KBA BAR COUNSEL CAN EFFECTIVELY DENY RIGHT TO APPEAL IN ATTORNEY DISCIPLINE CASES – This is happening right now. This practice violates Section 115 of Ky. Constitution

By LawReader Senior Editor Stan Billingsley -  July 22, 2011

The Supreme Court Rules regulating the attorney discipline process  have many problems.  One of the most bothersome is  the  rule which allows the Bar Counsel to determine how much of a surety an attorney must post with the Disciplinary Clerk .  If this surety bond is not posted by the defendant attorney, then he has no right to file a brief with the Supreme Court.

If the respondent attorney can’t post the surety with the Disciplinary Clerk, then the Supreme Court is directed by the Rules to accept the findings of the Board of  Governors.  The Rules do permit the Supreme Court to “review” any recommendation sent to them by the Board of Governors.  But if the defendant attorney can’t file his brief….how will the Supreme Court be advised of the issues in his case?

SCR 3.370 says that the Bar Counsel can notify the Disciplinary Clerk of the amount of court costs the Bar Counsel claims should be reimbursed to the KBA.  The rule then requires that the defendant  attorney must post a surety in any amount claimed by the Bar Counsel.   There is no rule allowing an appeal of this decision by the Bar Counsel as to the amount of costs.

In one recent case it is reported that the attorney was required to post a surety of close to $40,000.   In another pending case, the KBA is demanded a surety of $18,800. This second case is currently ripe for appeal but the attorney can’t raise the $18,800 surety.  This is seriously troubling since the issues raised in this case will affect the jurisdiction of the Judicial Conduct Commission and will result in the repeal of the Judicial Immunity Doctrine. 

Imagine a criminal case where the Commonwealth Attorney could unilaterally  determine how much it would cost a defendant to appeal his conviction.   That practice would not pass the smell test, and  SCR 3.370  which allows the Bar Counsel to effectively deny the right to appeal for all but the wealthiest of lawyers,  also doesn’t pass the smell test.

See: SCR 3.370 Procedure before the Board and the Court

(1) Upon receipt of the report of the Trial Commissioner, the Disciplinary Clerk shall certify the record of the prior proceedings and send notice of certification to the parties. The entire record, together with a certified bill for costs and expenses incurred in the investigation preliminary to and in the conduct of the proceedings, as well as the expenses associated with the Trial Commissioner’s hearing, shall be filed with the Disciplinary Clerk.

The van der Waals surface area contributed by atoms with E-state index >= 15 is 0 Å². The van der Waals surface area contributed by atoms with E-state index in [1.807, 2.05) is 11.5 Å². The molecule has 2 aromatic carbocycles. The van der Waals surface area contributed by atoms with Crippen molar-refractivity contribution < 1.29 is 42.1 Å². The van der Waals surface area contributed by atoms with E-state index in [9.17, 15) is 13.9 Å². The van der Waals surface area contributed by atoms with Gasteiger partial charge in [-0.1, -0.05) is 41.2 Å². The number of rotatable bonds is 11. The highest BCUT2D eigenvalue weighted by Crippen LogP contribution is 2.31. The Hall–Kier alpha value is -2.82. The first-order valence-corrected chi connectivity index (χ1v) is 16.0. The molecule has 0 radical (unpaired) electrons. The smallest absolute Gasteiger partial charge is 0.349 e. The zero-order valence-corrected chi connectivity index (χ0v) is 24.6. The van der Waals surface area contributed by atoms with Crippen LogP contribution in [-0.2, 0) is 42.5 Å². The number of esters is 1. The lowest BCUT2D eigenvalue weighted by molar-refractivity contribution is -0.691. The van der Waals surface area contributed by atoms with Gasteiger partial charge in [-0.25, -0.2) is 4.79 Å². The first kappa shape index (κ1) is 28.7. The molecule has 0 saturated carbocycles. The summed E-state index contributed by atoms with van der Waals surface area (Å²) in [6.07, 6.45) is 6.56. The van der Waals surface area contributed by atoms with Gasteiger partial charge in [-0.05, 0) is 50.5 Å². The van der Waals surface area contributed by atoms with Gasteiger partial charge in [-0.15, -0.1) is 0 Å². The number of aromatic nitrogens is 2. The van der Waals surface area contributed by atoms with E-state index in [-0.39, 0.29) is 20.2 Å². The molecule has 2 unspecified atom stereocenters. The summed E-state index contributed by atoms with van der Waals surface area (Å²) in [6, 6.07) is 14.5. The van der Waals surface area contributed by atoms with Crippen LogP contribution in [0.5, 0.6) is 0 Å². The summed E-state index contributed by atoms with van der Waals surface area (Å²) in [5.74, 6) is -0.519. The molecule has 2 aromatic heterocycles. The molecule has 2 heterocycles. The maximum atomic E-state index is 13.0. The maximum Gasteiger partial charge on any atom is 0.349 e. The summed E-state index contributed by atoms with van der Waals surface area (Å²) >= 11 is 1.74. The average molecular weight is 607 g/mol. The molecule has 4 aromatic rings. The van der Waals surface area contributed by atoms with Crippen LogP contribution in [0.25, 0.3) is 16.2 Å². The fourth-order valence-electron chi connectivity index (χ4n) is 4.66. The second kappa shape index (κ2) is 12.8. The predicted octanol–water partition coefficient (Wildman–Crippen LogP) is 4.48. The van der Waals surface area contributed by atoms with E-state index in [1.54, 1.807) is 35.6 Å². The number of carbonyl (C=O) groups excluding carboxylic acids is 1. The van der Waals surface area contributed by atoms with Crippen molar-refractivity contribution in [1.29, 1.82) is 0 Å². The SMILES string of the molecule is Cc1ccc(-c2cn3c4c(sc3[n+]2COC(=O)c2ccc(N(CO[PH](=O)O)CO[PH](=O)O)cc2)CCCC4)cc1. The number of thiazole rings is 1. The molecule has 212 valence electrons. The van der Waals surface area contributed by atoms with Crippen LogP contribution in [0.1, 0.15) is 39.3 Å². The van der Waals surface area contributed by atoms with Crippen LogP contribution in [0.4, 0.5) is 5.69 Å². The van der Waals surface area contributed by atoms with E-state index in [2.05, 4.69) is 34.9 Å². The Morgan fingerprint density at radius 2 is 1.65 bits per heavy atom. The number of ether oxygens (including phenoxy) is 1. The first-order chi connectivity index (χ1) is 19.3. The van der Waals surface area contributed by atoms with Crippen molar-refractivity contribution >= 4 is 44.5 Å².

8) Bar Counsel or the Respondent may file with the Court a notice for the Court to review the Board’s decision within thirty (30) days after the Board’s decision is filed with the Disciplinary Clerk, stating reasons for review, accompanied by a brief supporting his/her position on the merits of the case. The opposing party may file a brief within thirty (30) days thereafter. Before the notice for review can be filed, the Respondent shall furnish a bond with surety acceptable to the Disciplinary Clerk, conditioned that if the principal in the bond be disciplined by the Court, he/she will promptly pay all costs incurred in the proceeding, including those certified under Rule 3.370. If Respondent files a response in forma pauperis, no bond shall be required.

This tax on the right to file an appeal appears to violate Section 115 of the Ky.Constitution.

  Section 115  Ky. Constitution

Right of appeal — Procedure.

In all cases, civil and criminal, there shall be allowed as a matter of right at least one appeal to another court, except that the Commonwealth may not appeal from a judgment of acquittal in a criminal case, other than for the purpose of securing a certification of law, and the General Assembly may prescribe that there shall be no appeal from that portion of a judgment dissolving a marriage. Procedural rules shall provide for expeditious and inexpensive appeals. Appeals shall be upon the record and not by trial de novo.

Text as Ratified on: November 4, 1975, effective January 1, 1976.


   Reason and fairness would seem to dictate that every attorney should have the right to appeal from a decision of the Board of Governors.   In the end, it  is the Supreme Court that determines whether or not a losing appellant will have to pay any costs….but if the Bar Counsel can effectively deny the right to file an appeal, this means  the Bar Counsel is allowed to effectively deny the right to appeal at their whim

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